The commission’s report is likely to become another weapon in the armoury of Irish separatists, used to depict Westminster and unionists as obstructive and recalcitrant when it comes to facing up to history. Another scheme, that provided pensions for people disabled during the Troubles, was delayed for decades because a tiny number of IRA men insisted that they should be eligible. The commission’s proposal, of course, would cover the families of loyalist paramilitaries too, but, previously, they have been more reticent about claiming the status of victims.   

The CVS insinuated that its intervention is, in part, intended to get round the government’s Legacy Act, which, among other measures, tried to limit attempts to pursue compensation for Troubles incidents through the civil courts. The Republic of Ireland announced before Christmas that it would challenge this legislation through the European Court of Human Rights at Strasbourg.

In fact, the law attempted to breathe realism into a “legacy process” that had become skewed in favour of the main perpetrators of violence, the IRA; focussing Troubles inquiries on the state and adopting theories of “transitional justice” favoured by republican campaigners. In contrast, the commissioner’s proposal is based, like similar ideas, on stripping the past of its context. It implies that people who were murdered in cold blood and those who died as they tried to kill others were morally equivalent.  

It would be immoral, as well as irresponsible, to fund what Mr Allister described as a “Provo pay day”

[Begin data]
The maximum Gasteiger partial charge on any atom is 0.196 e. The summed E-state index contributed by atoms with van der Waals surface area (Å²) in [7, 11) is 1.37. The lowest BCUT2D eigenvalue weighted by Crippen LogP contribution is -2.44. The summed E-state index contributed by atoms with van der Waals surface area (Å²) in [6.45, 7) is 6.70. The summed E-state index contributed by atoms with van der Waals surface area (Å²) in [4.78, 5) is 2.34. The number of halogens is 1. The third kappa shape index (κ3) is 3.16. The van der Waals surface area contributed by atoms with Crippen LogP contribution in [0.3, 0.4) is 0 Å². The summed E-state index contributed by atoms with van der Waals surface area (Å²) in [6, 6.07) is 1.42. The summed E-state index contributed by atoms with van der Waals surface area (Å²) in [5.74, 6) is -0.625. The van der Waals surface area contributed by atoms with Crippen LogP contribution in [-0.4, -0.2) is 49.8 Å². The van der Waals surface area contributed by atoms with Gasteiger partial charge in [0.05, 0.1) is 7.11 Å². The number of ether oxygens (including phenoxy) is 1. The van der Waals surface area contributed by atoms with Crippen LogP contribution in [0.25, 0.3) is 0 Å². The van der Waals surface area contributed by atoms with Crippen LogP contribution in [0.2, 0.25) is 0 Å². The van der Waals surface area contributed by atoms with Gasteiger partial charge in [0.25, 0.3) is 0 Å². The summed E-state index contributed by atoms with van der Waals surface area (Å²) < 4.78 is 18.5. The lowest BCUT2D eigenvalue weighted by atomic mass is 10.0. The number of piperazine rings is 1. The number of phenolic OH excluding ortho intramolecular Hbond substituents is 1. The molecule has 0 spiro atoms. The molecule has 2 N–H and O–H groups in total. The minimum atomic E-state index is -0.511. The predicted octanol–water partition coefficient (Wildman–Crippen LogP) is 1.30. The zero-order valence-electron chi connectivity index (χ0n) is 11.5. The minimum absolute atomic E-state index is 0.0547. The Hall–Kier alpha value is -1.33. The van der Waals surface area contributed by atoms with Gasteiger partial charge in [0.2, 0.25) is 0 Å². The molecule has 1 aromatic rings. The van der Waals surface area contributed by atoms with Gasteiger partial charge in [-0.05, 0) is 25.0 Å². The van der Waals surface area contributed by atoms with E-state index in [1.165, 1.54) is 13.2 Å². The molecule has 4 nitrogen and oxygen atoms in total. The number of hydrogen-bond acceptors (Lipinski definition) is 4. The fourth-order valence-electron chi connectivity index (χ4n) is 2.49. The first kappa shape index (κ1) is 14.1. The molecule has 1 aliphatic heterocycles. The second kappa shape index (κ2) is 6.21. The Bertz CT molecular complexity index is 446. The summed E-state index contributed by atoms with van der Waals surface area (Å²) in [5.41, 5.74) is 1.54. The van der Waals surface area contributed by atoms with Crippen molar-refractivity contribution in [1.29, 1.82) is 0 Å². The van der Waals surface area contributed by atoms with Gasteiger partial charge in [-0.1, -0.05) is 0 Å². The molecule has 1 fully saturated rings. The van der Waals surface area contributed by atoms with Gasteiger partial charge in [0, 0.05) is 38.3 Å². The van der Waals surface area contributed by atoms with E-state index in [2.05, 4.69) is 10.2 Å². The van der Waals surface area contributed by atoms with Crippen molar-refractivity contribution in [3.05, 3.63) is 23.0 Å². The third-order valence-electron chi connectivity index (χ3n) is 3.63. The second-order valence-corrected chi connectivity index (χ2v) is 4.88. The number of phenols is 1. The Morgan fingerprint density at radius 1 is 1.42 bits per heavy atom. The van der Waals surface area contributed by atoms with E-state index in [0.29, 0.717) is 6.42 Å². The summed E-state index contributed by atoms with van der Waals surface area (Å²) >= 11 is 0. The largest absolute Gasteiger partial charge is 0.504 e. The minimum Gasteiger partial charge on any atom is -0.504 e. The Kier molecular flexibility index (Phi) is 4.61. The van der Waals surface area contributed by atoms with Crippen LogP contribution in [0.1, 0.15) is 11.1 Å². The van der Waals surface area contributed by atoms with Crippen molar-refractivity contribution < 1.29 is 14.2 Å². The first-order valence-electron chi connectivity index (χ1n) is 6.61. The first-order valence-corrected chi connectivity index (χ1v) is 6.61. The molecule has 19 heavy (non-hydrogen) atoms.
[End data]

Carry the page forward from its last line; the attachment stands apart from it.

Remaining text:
The Traditional Unionist Voice leader, Jim Allister, who is also a KC, suggested in a statement yesterday that the scheme could infringe basic principles of our legal system. He pointed out that even people killed in road traffic accidents receive no compensation if they were driving recklessly. It would be immoral, as well as irresponsible, to fund what Mr Allister described as a “Provo pay day”. 

The devolved executive in Northern Ireland, of course, is not currently operating and cannot possibly implement a compensation scheme. The DUP boycotted power-sharing almost two years ago, because of the Irish Sea border. That problem has not been resolved, but the party is apparently considering a return to government, based on enticements like a new “needs based” funding system for the province’s public services.

That financial package will certainly not cover an expensive Troubles’ compensation plan, which the DUP, in any case, could never endorse. Quite what the commission hoped to achieve, then, by reviving this controversial suggestion, is not clear. From Northern Ireland’s endless array of commissions, ombudsmen and arms-length bodies we can draw one firm lesson: the devil will find work for idle hands.

But what are the implications for men like Sunak, Chris Heaton-Harris and Steve Baker? Surely Tory ministers wont propose to give British taxpayers money to terrorists who slaughtered men, women and children? This should be a no-brainer, morally and politically. But its a grim indictment of where we are, and previous policies on Northern Ireland, that this is not taken for granted.